16. ^ Pearson, Natalie (July 13, 2018). "Vancouver's One-Two Punch Is Expensive Homes and Low Wages". Bloomberg.
  17. ^ "Vancouver's architectural style in spotlight at London exhibit". CBC News. June 23, 2008.
  18. ^ Wood, Daniel (June 7, 2012). "Vancouver's density debate pits Sullivanism versus the ideas of Jane Jacobs". The Georgia Straight. Retrieved June 11, 2012. She is why international experts come to Vancouver to study its renowned livability. She's the mother of Vancouverism.
  19. ^ Wikens, Stephen (May 6, 2011). Jane Jacobs: Honoured in the breach. Globe and Mail Retrieved on: May 13, 2011
  20. ^ "Downtown Vancouver Skyline Study". Special Council Meeting Minutes. City of Vancouver. April 7, 1997. Retrieved April 9, 2018.
  21. ^ "General Policy for Higher Buildings" (PDF). City of Vancouver. May 6, 1997.
  22. ^ "Vancouver High-rise buildings (in feet)". Emporis Buildings. Archived from the original on April 18, 2005. Retrieved February 6, 2007.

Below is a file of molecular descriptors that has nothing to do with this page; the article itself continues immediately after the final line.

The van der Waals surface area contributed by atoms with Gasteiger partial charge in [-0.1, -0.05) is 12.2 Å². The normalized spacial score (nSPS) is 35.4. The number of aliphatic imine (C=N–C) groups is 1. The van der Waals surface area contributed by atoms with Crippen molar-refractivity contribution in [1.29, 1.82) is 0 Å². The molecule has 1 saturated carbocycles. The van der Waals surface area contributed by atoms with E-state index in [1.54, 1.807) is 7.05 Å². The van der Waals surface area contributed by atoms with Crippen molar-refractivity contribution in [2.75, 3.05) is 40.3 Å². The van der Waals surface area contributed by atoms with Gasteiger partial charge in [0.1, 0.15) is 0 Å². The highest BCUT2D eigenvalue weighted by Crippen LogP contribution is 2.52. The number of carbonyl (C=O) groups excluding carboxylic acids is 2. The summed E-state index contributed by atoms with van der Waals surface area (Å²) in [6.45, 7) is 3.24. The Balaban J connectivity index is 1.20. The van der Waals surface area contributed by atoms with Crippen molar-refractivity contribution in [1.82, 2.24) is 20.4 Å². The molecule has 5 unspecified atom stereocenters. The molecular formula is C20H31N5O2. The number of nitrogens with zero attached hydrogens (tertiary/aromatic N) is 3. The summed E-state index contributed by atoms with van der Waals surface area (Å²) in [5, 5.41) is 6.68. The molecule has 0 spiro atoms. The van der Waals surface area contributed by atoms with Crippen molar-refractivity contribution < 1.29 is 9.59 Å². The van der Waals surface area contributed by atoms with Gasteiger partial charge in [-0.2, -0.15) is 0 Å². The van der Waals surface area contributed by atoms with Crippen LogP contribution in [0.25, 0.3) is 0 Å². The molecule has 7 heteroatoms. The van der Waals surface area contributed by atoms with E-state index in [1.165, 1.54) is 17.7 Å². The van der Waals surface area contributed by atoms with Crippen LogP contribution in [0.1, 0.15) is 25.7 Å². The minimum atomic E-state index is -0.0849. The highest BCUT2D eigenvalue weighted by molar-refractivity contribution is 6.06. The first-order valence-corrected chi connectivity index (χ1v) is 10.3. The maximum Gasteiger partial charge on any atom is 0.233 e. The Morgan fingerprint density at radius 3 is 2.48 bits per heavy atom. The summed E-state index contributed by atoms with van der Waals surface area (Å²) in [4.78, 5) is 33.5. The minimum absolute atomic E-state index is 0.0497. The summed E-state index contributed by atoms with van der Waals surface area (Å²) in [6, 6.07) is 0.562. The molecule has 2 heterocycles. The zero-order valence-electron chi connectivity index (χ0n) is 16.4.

23. ^ "Living Shangri-La, Vancouver". Emporis Buildings. Archived from the original on November 4, 2012. Retrieved December 10, 2009.
  24. ^ City of Vancouver (2020). TRANSPORTATION 2040 (PDF). p. 22.
  25. ^ RGS Goals and Strategies. (July 29, 2011). Retrieved on 2014-04-12.
  26. ^ City of Vancouver (June 19, 2018). "Broadway Plan" (PDF).
  27. ^ City of Vancouver (November 14, 2017). "CD-1 Bylaw" (PDF).
  30. ^ Daily Hive (September 27, 2018). "This is how architects and builders wait in line at Vancouver's building permit office".
  31. ^ Vancouver Sun (March 8, 2017). "Vancouver to test ways to speed up approval of development permits".